Commentary Magazine


Eating Crow

It wasn’t enough for me to predict, as I did on Monday, that Barack Obama would defeat Hillary Clinton in New Hampshire. Noooo. I had to predict that Obama would sink the Clinton campaign and end the Clinton Era. I even provided a eulogy. About predictions and punditry I can only say, echoing the emotional words of Senator Clinton from earlier this week, “It’s not easy.” But in the best pundit tradition, I’ll simply plow ahead, chastened but unbowed.

Some thoughts, then, on last night:

1. Hillary Clinton’s comeback was at least as impressive as what her husband did 16 years ago (he came in second in New Hampshire). A campaign that by all accounts, including her own staff, was collapsing not only stopped the free-fall; it emerged with a victory. One Clinton adviser told the Washington Post’s Dan Balz that no one in the campaign foresaw the result. And so a race that most observers thought was going to provide clarity is now as fluid (if less fractured) than the Republican race. Hillary Clinton won among women, seniors, low-income Americans and union voters; Obama won among men, young voters, high-income earners, and independents. And almost one-fifth of Democratic voters made up their mind on whom to vote for on the final day (the figure was only slightly less for Republicans). This is an indicator of just how unstable things are.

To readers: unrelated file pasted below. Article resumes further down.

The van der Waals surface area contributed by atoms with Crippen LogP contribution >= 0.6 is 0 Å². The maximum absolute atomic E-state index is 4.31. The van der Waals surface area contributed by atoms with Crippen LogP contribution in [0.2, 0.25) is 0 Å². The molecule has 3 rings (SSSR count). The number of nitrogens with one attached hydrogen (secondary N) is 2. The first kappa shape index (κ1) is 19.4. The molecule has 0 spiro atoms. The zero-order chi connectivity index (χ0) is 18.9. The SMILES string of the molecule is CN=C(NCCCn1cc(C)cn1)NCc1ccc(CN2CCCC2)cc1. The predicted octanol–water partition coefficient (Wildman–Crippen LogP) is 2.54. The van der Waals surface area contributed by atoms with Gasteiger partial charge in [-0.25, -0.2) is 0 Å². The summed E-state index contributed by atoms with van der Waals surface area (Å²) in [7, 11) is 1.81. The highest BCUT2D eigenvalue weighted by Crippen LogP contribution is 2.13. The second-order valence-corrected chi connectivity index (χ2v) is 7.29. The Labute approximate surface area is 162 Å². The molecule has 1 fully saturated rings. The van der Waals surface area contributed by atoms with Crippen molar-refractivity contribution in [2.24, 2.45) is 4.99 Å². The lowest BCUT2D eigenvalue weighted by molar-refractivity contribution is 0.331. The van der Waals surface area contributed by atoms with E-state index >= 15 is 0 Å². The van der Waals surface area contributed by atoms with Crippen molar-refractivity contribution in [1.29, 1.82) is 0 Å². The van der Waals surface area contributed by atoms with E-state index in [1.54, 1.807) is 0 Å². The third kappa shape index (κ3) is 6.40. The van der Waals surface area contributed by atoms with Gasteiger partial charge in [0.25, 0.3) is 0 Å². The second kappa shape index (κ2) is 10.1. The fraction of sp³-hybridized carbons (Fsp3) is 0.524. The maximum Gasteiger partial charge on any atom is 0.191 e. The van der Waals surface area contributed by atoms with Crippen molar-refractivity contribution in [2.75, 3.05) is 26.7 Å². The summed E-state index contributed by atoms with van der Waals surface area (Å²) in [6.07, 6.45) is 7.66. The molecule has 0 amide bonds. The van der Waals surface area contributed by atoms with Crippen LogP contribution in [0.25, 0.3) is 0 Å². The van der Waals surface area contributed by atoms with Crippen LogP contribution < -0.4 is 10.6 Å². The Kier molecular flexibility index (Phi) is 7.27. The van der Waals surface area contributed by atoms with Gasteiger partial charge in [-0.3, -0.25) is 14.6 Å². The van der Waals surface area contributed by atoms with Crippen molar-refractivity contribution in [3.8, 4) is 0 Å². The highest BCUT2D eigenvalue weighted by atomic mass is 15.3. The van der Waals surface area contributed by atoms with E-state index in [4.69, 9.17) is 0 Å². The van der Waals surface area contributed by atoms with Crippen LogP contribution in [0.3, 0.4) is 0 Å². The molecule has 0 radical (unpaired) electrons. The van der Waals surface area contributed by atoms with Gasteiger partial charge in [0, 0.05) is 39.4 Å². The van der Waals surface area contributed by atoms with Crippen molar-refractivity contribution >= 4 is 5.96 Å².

2. The Obama loss shocked almost everyone who follows politics in part, I think, because the enthusiasm for him in New Hampshire was real (the snaking lines of people waiting to hear his speeches were not imaginary)–and he made no apparent errors or missteps which would explain why his momentum came to a skidding halt.

3. Obama supporters, having had a decisive victory within their grasp, must be crestfallen. To let an opportunity like that slip away can haunt a campaign. But Obama is still well positioned. After two attempted coronations–-first hers and then his–the Democratic race is a toss up. And if you’re a Democrat this year it’s worth avoiding, at all costs, the appellation “front runner.”

4. The Obama loss will now put new and intense scrutiny on him. Clinton absorbed an enormous blow in Iowa and recovered. Will he? It’ll be fascinating to see how Obama, as well as the newly aggressive and negative Clinton campaign, wil respond.

5. The two candidates who emerged victorious last night, John McCain and Hillary Clinton, both had been declared finished–McCain in the summer of ’07 and Clinton after her loss in Iowa last week. This is a year of political resurrections.

6. Whatever flaws he has, and he does have them, McCain early on tied his campaign to the success of the surge and the success of America at war. That was admirable–and if you’re going to win a primary, being on the right side of the war is a pretty good reason to do so.

7. Based on the Democratic results in New Hampshire, we can say with high confidence that political polling–at least in New Hampshire, among Democrats–is about as reliable as our National Intelligence Estimates of Saddam Hussein’s WMD programs.

Last night Democrats could have turned the page on the Clinton Era. The voters of New Hampshire politely and emphatically declined. Time will tell if that was a wise decision or not. But for now, they’re baaack.